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The Joe Sheehan Newsletter
Vol. 13, No. 16
March 16, 2021
The biggest player story this spring comes out of Surprise, Ariz., where Bobby Witt Jr. -- yes, this guy’s
kid -- is making a run at the Royals’ roster despite almost no professional experience. Witt, the second pick in the 2019 draft, is hitting .333/.379/.667 in 29 Cactus League PAs, playing his expected good defense, and making jaws drop
with his power.
The performance is a bit out of the blue. In his pro debut two years ago, in the complex-level Arizona League, Witt hit just .262/.317/.354 with one homer in 180 PA. Like all minor leaguers, Witt was sidelined by the pandemic in 2020, costing him a year of development, though he was at the Royals’ alternate site and garnered good reviews. (Keep in mind that 112.3% of prospects at alternate sites garnered good reviews. Alternate-site baseball was the greatest baseball ever played.) Coming into this spring, Witt was a mostly consensus top-20 prospect, with Keith Law the low ranker
I have a general principle that if it was silly to think a player should make the team on February 15, it’s just as silly on March 15. Witt falls comfortably into that rubric; he has never played outside the controlled environments of complex league and alternate sites, and while his spring performance has been impressive, it’s 29 plate appearances against miserable pitching. Baseball Reference calculates the quality of pitching and hitting faced by players in the spring. On average, Witt has faced below-Double-A quality pitching.
Digging into that a bit more, Witt has nine hits and two walks this spring off the following pitchers:1B Kirk McCarty
1B Bennett Sousa
1B Andre Jackson
HR Tyler Rogers
1B Wandy Peralta
HR Yusmeiro Petit
1B Taylor Guerrieri
1B Josh Lindblom
HR Julio Urias
BB Tyler Johnson
BB Julio Urias
That’s not all dreck, of course; Julio Urias is a star, Yusmeiro Petit is a good reliever. On balance, though, Witt has done his damage against minor leaguers and fringe major leaguers. Taking his 2021 spring training performance at face value is a mistake, even if the ball he hit off Petit hasn’t landed yet.
Moreover, the Royals don’t need to elevate Witt. They have an established player, Adalberto Mondesi, at Witt’s position. Witt is probably a better defender than Mondesi is right now, but if he does make the Royals, he would be the one asked to defer and move to second base or third base. Witt could very well make that adjustment -- he has played some second this spring -- but it adds to the degree of difficulty of making the leap to the majors. I also don’t care for moving the long-term better player off his primary position in deference to a mediocre veteran. Bobby Witt Jr. is the Royals’ shortstop of the future, Adalberto Mondesi is a guy with a .304 career OBP.
The Royals also have a third baseman to whom they just gave a long-term contract in Hunter Dozier. They have two second basemen in Nicky Lopez and Hanser Alberto. Carlos Santana is locked in at first base, as is Jorge Soler at DH, limiting the ways in which Mike Matheny could get everyone playing time. This isn’t the Orioles, running out a Triple-A team and hoping no one notices. The Royals have a decent infield; Witt may or may not be better than the available options. Putting Witt on the roster on Opening Day might be a mistake, but putting him on the roster on Opening Day and then not playing him every day would definitely be one.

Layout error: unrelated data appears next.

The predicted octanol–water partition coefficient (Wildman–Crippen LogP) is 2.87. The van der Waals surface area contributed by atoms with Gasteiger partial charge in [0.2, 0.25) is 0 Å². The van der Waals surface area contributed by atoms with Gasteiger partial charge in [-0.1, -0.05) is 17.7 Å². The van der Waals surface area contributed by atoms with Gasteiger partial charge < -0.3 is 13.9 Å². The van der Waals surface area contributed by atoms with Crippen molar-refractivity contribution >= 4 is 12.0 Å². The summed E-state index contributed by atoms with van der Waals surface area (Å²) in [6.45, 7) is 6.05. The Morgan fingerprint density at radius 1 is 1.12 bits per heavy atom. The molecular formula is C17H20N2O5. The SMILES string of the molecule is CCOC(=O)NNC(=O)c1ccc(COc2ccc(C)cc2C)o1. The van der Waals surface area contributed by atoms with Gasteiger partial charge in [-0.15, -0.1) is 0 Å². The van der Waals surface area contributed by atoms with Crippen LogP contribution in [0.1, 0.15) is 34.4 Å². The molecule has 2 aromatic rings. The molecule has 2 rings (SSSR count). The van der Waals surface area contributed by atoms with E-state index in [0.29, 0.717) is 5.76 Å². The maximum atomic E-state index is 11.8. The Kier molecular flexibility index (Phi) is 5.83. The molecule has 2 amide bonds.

Complicating all this is the delay of the 2021 minor-league season. In a normal year, it would be easy to send Witt to ... whatever we call the Carolina League now ... and let him define his own path to the majors. You could even be aggressive and send him to Double-A. The Royals’ choice, however, is bringing him to Kansas City or leaving him in Arizona for another month, working out and playing in more exhibition games against subpar competition. That moves the needle a bit for me; remember, Witt was 19 the day he was drafted and turns 21 in June. That’s very old for a high-school draftee to have almost no pro experience. He needs real reps. Not in a complex, not in an alternate site, not in the Cactus League. He needs to be facing guys trying to get him out for real.
Still, when I consider Witt’s lack of pro experience, the pitchers he has hit this spring, the roster logjam he would create, and that he wouldn’t be playing shortstop, it all adds up to leaving him in Surprise for another month. There is really no risk to doing so, whereas having him start the year with the Royals is almost all downside. Witt isn’t Fernando Tatis Jr. two years ago, with a strong professional performance record and no one in front of him.
This also isn’t service-time manipulation; you get the sense the Royals want to promote Witt in part to continue staking out their position as an organization that does right by the players. Again, though, he’s not a player who is clearly qualified for the major leagues. He’s an inexperienced one having a few good weeks against spring-training pitchers.
Soon enough, Bobby Witt Jr. will be a Royal. It just shouldn’t be on Opening Day.